Becoming Teacher

In just three weeks, I have become a teacher. Not one with certificates or advanced pedagogy. Just ‘Teacher’. The bittersweet moment where the students unmute at the end of class yelling, “Bye Teacher“, and “Thank you Teacher“, is something that has such sentiment. The effort I put into planning lessons and getting the students involved has extra meaning in those moments. The number of questions throughout each class has left me astounded, and I always learn something from my students. Is that what being a teacher is? Being amazed by your students and always growing because of them? My perception of a teacher had been much different growing up, but I have a profound sense of gratitude and bewilderment by this experience.

Photo by Julia M Cameron on

With each thank you from a student, I find that I am so thankful for this experience. I’ve experienced a roller coaster of emotions through my teaching time. Some of my ideologies were challenged. Each virtual session we had leading up to classes would build on the reasons we serve. The way Outreach360’s Development Director, Audrey Sharp, framed the professional development sessions helped to form a teaching ideology for interacting with our students; but I’ll be able to use this in my future ambitions and goals too. With these transferable skills, this experience was an excellent bridge to my graduate school experience.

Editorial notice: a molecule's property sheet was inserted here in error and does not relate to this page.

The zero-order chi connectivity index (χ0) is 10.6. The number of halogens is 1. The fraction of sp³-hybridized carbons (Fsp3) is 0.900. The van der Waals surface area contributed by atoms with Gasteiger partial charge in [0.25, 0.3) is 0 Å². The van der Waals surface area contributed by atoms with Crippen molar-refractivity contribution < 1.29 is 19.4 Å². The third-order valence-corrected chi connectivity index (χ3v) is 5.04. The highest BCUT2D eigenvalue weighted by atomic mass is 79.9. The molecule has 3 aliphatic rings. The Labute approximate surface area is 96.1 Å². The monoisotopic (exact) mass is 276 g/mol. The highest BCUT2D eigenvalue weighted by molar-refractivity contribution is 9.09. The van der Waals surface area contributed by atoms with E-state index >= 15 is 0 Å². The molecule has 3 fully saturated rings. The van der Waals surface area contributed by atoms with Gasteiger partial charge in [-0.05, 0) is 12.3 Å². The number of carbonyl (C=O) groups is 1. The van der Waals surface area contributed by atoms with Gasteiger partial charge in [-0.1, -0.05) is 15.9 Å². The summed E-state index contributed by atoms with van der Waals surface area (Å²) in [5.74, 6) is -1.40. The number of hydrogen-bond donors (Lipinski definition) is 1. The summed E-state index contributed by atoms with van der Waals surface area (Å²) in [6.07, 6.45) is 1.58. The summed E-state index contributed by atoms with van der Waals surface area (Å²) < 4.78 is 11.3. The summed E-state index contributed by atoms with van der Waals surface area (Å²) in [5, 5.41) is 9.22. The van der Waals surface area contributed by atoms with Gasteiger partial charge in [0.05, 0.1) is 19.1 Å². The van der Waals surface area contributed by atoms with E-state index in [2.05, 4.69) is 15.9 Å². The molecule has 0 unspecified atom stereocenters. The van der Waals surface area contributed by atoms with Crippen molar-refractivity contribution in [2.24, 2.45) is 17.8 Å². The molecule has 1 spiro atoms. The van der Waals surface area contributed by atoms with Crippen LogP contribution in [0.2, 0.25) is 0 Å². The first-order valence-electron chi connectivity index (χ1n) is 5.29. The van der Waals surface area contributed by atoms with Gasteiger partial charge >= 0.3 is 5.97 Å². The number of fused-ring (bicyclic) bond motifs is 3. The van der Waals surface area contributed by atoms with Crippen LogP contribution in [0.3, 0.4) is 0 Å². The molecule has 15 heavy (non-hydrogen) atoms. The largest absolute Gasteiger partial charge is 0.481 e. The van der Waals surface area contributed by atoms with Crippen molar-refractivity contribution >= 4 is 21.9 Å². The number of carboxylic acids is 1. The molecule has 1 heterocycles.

I came to the realization that I wanted to become a professor during my last experience with Outreach360. While the environment during my teaching experiences with this organization are vastly different from a post-secondary teaching experience, I know that the classroom setting is where I belong. Being a student for so long, it may appear as a continuation of what I’ve always known, but I know this is where I am meant to be. By being a teacher and professor, I can have a tremendous impact on the world through inspiring future generations of scientists. My research endeavors around plant pathology can have a larger impact by spreading knowledge through students and I’m looking forward to everything after my volunteering. After this final week I will begin my packing and a few spontaneous adventures before heading to Ithaca in July!

Here’s to another week in Jinotega! Cheers!

Published by Brandon Roy

Graduate Student at Cornell University

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